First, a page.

And what power, what clothes: the yachting scenes are a portfolio of polos, floral cabanas and blousey, linen shirts
– worn artfully half-untucked, always unbuttoned to at least mid-chest, as though, frankly, one just couldn’t be
bothered to do them up – as well as off-white jeans and suede snaffle loafers, rolled khakis and espadrilles. The
inhabitants of the café societies of Rome and Naples are all in muted grey, pale cream or blue shantung silk suits,
worn with a plain contrasting shirt or tie, as though this narrative realm’s moral light and dark were embodied in
the clothes. Dark suits are teamed – in a way that would make an expert in dress etiquette blush – with white
loafers. A sock is never to be seen. A striped boating blazer and a clutch of rep ties add to Greenleaf’s
jet-setting attire. Shirts come monogrammed, or at least Greenleaf’s do (and not with a mere P.G. but Ph. G). Watch
closely and you’ll see that Plein Soleil is replete with these kinds of dressy details, as its restored
version, released in 2013 and long overdue, helps to make clear.
One extensive scene, in which Ripley wanders around a street market, seemingly for no real purpose other than to
allow several, perhaps symbolic, close-ups of dead fish, is pure catwalk, with Delon/Ripley part male model, part
maniac: he even strikes a somewhat clichéd pose, with his shirt sleeves rolled up and his blazer draped casually
over his shoulder. (Maybe he is looking for a cheap three-pack of socks.) Even the final scene – spoiler alert! – in
which the police catch up with Ripley while he is stretched out on a sun lounger cuts to black before his actual
arrest. The film’s final image? Ripley wearing trunks and Steve McQueen-y cardigan, strolling manfully up the
Certainly, the clothes and their collective resonance are all remarkably familiar, and not just because Tom Ford
doesn’t seem able to do up his shirts, either. It is as though director René Clément’s film distilled the essential
attire of the wealthy, sun-kissed gadabout of the early 1960s – people with enough income and leisure to see the
world as a playground for louche and often rather bad behaviour – and presented it as the uniform to aspire to. The
good taste is in the avoidance of loud patterns and a preference for luxurious fabrics; the style is in the somewhat
self-consciously dishevelled way in which it is all thrown together.
It is what the French, one has heard, call ‘chic’ – the nation’s most important cultural export (baguettes not
counted). Although Delon didn’t dress himself for Plein Soleil – that was the work of costume designer
Bella Clément – chic was something Delon knew he could sell: in 1978 he launched a successful fragrance, following
it with clothing and accessories lines.
But the film uses clothes on a deeper level too, to codify character – the differences in class, education and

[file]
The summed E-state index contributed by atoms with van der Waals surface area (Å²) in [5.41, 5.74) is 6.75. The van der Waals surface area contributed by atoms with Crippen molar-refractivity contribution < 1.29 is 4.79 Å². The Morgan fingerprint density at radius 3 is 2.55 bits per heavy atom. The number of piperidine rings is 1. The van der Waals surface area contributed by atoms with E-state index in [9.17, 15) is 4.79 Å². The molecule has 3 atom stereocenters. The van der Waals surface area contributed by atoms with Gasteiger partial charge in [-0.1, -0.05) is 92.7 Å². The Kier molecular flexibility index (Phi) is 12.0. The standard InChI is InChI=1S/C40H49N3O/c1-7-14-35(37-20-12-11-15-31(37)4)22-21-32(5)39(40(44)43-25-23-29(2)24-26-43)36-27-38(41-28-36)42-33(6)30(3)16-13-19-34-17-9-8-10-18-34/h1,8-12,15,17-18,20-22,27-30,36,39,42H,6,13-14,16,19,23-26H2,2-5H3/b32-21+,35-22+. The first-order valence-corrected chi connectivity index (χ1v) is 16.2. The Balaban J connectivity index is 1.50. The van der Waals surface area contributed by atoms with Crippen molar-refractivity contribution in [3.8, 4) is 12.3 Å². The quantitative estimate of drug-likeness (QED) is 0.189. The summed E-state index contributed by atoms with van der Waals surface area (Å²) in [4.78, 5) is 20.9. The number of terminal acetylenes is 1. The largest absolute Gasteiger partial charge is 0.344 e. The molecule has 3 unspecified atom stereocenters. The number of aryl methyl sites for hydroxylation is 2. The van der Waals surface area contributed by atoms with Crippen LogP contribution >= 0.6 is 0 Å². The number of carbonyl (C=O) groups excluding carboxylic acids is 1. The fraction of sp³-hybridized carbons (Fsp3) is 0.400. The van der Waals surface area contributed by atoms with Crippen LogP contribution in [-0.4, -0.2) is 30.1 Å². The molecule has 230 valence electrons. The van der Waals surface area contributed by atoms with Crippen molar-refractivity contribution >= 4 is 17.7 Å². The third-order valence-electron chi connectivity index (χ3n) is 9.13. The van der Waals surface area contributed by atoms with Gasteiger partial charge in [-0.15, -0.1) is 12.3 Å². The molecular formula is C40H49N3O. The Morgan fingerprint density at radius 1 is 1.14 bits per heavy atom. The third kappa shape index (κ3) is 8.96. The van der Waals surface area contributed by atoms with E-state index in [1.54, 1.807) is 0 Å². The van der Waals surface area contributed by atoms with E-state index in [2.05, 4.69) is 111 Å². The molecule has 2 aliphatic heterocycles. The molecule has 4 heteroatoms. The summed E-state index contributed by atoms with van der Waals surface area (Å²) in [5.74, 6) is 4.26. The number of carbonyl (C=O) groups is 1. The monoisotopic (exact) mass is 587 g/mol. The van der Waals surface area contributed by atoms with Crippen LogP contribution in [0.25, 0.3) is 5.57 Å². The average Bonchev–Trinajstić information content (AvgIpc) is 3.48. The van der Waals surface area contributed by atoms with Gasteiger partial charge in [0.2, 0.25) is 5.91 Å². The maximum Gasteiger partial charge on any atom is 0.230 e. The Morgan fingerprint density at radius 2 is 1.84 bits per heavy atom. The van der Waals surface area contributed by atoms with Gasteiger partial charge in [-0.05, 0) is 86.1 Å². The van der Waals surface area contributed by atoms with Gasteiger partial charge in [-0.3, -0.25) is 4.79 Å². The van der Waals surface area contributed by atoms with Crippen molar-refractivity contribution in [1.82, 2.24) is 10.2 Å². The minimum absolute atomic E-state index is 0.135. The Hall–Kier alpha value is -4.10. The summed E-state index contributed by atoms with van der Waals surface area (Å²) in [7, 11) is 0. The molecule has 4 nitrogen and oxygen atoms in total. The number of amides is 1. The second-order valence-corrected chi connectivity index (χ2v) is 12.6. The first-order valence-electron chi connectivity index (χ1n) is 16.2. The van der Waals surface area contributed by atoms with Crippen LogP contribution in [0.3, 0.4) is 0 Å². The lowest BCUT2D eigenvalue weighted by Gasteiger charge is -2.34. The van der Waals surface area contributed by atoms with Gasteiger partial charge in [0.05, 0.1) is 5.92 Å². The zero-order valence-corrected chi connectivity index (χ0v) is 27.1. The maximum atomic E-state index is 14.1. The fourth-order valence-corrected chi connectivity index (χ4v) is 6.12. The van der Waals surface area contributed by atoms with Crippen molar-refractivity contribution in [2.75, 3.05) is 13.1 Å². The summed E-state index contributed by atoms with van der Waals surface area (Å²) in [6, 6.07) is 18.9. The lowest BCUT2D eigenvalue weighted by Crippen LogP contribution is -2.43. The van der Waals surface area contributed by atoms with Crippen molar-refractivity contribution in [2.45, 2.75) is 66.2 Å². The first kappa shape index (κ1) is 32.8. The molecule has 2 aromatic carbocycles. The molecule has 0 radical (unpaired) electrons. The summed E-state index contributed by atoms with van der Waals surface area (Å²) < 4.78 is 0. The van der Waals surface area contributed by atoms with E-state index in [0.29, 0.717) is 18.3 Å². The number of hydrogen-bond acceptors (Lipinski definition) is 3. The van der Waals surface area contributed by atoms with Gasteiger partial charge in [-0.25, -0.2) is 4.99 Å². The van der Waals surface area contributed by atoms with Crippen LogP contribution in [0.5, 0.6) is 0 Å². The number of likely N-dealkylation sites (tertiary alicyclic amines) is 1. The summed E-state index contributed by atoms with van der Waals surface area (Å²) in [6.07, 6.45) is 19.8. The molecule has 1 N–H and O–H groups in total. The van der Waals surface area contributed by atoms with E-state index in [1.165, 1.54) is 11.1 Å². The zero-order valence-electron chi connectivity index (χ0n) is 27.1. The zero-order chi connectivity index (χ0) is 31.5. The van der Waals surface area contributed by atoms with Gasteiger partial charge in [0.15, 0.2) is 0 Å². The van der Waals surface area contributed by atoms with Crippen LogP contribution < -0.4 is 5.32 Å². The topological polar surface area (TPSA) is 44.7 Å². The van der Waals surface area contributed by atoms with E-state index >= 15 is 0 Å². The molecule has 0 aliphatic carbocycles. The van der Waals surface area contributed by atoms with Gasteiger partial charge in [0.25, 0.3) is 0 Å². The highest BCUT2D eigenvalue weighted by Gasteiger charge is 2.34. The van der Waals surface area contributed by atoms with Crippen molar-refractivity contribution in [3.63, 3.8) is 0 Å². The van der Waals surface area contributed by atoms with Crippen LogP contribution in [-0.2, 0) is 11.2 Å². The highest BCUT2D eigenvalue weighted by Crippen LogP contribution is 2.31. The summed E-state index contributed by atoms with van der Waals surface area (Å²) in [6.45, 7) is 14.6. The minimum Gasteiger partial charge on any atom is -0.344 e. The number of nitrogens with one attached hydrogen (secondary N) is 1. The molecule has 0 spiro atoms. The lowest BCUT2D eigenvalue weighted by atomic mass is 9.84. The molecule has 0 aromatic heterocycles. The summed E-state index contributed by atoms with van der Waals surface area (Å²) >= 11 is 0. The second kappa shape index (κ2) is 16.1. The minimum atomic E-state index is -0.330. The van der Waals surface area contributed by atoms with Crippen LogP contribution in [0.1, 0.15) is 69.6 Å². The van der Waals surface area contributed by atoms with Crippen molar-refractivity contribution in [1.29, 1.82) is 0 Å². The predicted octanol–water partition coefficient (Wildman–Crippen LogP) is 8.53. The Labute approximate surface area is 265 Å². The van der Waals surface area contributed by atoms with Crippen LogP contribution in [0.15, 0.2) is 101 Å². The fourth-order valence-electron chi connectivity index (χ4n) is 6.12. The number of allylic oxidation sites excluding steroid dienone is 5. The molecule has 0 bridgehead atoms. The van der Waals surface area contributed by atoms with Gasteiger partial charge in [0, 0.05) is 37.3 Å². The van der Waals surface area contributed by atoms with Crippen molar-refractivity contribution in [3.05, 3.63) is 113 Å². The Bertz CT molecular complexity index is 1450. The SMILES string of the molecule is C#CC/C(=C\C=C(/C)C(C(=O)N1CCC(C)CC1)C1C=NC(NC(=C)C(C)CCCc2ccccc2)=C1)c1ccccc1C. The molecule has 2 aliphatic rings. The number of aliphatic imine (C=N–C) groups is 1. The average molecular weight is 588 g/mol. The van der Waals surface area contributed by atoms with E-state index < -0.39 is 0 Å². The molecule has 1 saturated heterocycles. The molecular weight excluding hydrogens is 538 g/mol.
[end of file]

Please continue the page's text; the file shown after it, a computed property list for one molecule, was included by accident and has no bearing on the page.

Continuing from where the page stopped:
lifestyle – and to suggest how interchangeable these differences are, with a mere exchange of fabrics, to the
outside world. Tellingly, Delon was originally cast as Greenleaf before a turn of events had him recast as the
anti-hero, giving him his breakthrough role in the process.
Indeed, when, following the adoption of Greenleaf’s persona, Tom Ripley is forced to play himself again, his preppy,
slightly-too-everyman blue button-down shirt – a stark contrast to Greenleaf’s plush, blistering white numbers –
makes a reappearance. When Greenleaf admonishes Ripley – “No, you can’t come aboard [my yacht] in those shoes” –
it’s not clear whether it’s their suitability for wearing on deck that is in question or their suitability,
Similarly, Freddie, Greenleaf’s obnoxious, equally well-off friend and the first to suspect that something is amiss,
stands apart from the salubriousness of the two main protagonists’ world – not to mention their half-undressed
physicality – by dint of his style: a very 1950s tight-checked sports jacket and bow tie, suitable perhaps for the
salons of an autumnal New York but out of time and place amid the sensuousness of the Italian setting. This is all
the more so given how much Ripley and Greenleaf’s clothing complements the surroundings: shades of washed-out white
worn against the aged wood of the quay or the ancient stonework of the architecture, of blue against the
Mediterranean sea, and of pale pink against the canvas sails of Greenleaf’s yacht.
The clothes are, of course, just part of a lush, travelogue-like setting. Highsmith described the film as “very
beautiful to the eye and interesting for the intellect”, as though the two had, until that point, rarely coincided
on celluloid. While the director, Clément, was subsequently dubbed the French Hitchcock, his choice of rich
locations made Plein Soleil a kind of anti-noir: noirish in theme and character motivation, perhaps even in
acting style – Delon’s stillness was akin to that of Robert Mitchum’s – but un-noirish in both its glorious
light-filled mise-en-sce`ne and in its wardrobe. No one here wears a fedora or mac or hides in the shadows on
rain-soaked streets at night. Only two of the characters smoke. And one of them is dead at the time. Everyone,
however, is dead cool.
This article originally appeared in Issue 38 of The Rake.